France and Germany have announced the launch of an Alliance for Multilateralism to promote global cooperation at a time of rising nationalism in Europe, the United States and elsewhere.

France's Foreign Minister Jean-Yves Le Drian told a joint news conference with Germany's Foreign Minister Heiko Maas on Tuesday that their first objective is to show that states that "support multilateralism and support the United Nations remain the majority in the world."

The second objective, he said, is to create a network of countries ready to support multilateralism and cooperate, including to fight inequality, tackle climate change and address the consequences of new technologies.

Le Drian said the alliance also wants "to show the world what could be the consequences of unilateralism and isolationism enabling nationalism and extremist speeches to flourish."

He said the alliance is a response to the risk of shattering the post-World War II world order that established the United Nations and other international institutions.

U.N. Secretary General Antonio Guterres opened last September's annual gathering of world leaders at the General Assembly declaring that global cooperation is the world's best hope and warning that "multilateralism is under fire precisely when we need it most."

U.S. President Donald Trump's speech, soon after Guterres.' poured scorn on multilateralism, touted his "America First" policy, and rejected "the ideology of globalism."

Nonetheless, General Assembly President Maria Espinosa Garces said at the end of the week-long meeting during which all 193 U.N. member nations spoke that one of its major achievements was strong global backing for the U.N. and multilateralism.

Le Drian said cooperation is never easy but it is key to security "because there is security only if it is collective, and it is the best guarantee for long-lasting peace."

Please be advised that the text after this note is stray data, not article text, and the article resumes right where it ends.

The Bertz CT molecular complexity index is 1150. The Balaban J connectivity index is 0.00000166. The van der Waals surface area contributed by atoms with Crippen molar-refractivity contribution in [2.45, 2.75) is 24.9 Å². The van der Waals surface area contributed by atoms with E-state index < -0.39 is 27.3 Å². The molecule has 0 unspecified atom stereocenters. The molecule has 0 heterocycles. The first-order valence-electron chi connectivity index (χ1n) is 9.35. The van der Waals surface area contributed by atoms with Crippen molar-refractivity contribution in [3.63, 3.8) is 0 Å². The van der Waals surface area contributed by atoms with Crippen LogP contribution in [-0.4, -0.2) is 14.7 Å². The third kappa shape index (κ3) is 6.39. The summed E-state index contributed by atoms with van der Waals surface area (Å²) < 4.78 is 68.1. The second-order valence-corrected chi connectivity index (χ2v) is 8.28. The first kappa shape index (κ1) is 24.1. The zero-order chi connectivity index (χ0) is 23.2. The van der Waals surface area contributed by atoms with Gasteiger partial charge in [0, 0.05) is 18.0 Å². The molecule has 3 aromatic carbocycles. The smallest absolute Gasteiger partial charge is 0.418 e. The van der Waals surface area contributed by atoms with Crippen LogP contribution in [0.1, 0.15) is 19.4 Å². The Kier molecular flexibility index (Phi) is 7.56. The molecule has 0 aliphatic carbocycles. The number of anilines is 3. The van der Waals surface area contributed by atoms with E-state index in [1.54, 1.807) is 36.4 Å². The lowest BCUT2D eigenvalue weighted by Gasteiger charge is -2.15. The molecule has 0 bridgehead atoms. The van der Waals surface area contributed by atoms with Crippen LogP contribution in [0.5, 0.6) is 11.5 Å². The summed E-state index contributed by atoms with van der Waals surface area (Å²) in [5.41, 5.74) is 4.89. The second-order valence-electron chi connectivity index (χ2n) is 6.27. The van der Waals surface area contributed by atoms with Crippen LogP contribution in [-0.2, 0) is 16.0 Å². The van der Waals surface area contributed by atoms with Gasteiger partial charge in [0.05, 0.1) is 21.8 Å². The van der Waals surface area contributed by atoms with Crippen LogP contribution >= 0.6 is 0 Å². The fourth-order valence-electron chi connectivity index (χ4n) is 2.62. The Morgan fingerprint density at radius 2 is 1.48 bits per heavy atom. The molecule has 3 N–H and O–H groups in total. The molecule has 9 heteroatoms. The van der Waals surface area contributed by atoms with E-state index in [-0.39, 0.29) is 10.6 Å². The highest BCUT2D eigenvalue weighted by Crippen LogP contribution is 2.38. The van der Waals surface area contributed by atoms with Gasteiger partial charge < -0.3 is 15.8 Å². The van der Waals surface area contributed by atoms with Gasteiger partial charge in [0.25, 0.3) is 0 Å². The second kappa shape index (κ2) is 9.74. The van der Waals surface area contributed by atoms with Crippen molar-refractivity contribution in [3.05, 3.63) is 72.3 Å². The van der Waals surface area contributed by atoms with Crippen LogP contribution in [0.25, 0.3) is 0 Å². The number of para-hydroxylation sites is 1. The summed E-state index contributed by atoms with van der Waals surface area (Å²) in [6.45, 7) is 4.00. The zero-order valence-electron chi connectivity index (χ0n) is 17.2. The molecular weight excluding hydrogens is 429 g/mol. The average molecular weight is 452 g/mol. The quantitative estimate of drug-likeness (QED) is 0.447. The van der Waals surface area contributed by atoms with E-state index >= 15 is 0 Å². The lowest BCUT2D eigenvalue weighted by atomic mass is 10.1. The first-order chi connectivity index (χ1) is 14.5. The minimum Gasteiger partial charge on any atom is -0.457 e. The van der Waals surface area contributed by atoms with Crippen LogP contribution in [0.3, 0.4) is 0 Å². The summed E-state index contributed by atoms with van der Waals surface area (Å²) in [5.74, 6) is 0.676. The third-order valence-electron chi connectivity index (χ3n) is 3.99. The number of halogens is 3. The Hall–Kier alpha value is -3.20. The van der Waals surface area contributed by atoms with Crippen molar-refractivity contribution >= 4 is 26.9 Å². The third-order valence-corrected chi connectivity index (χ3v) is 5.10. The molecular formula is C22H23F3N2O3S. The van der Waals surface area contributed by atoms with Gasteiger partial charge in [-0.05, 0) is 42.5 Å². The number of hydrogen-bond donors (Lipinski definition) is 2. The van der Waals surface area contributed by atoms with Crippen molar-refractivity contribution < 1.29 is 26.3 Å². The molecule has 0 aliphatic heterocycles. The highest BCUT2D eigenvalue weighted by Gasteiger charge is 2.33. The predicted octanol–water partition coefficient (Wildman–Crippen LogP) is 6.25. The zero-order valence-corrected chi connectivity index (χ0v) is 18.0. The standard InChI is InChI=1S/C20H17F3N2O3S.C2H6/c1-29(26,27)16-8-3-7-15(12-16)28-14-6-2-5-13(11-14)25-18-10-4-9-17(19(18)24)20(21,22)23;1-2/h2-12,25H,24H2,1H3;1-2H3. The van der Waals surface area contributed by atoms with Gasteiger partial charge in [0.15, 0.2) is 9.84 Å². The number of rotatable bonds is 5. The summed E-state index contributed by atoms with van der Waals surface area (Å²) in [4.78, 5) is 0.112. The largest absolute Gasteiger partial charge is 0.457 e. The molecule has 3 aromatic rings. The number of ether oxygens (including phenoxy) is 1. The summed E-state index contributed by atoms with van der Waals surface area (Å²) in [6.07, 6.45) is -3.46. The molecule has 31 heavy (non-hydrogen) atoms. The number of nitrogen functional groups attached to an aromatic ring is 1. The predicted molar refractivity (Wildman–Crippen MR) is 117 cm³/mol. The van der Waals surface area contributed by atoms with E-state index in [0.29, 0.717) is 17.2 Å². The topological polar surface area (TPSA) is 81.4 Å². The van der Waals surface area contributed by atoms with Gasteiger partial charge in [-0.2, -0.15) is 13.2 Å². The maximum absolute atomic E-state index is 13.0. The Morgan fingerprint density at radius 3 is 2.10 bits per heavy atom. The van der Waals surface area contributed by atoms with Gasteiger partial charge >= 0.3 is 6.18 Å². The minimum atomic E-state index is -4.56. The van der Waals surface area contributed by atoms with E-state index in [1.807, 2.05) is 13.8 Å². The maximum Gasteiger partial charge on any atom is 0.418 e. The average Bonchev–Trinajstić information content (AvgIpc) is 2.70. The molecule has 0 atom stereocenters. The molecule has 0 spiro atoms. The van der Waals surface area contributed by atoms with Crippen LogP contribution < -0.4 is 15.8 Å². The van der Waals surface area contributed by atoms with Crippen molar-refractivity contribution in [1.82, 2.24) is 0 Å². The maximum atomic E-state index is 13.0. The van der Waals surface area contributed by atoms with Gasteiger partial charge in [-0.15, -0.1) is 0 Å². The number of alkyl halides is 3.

He said France and Germany will pursue the initiative in the coming months and try to convince as many countries as possible to join before leaders gather this September.

Le Drian noted that he and Maas discussed the alliance with Canada and Japan, but he made no mention of the United States.

Asked about possible support from the Trump administration, and whether it had been contacted, Le Drian said: "Whoever wants to join us can join us — It is against nobody."

Maas said he hasn't talked to Trump about it yet.

"This alliance is an inclusive alliance," he said. "So we don't want a situation where countries are left out. We don't lock out anyone. But, of course, we see multilateralism is under threat ... and all of those who want to join such an initiative (should) also declare themselves to be multilateralists."

"We would be happy, of course, if the United States were to join such an initiative, but this initiative has the aim to promote and strengthen the rules-based order and strengthen the international order," Maas said. "In the end, everyone will have to decide on which side they're on."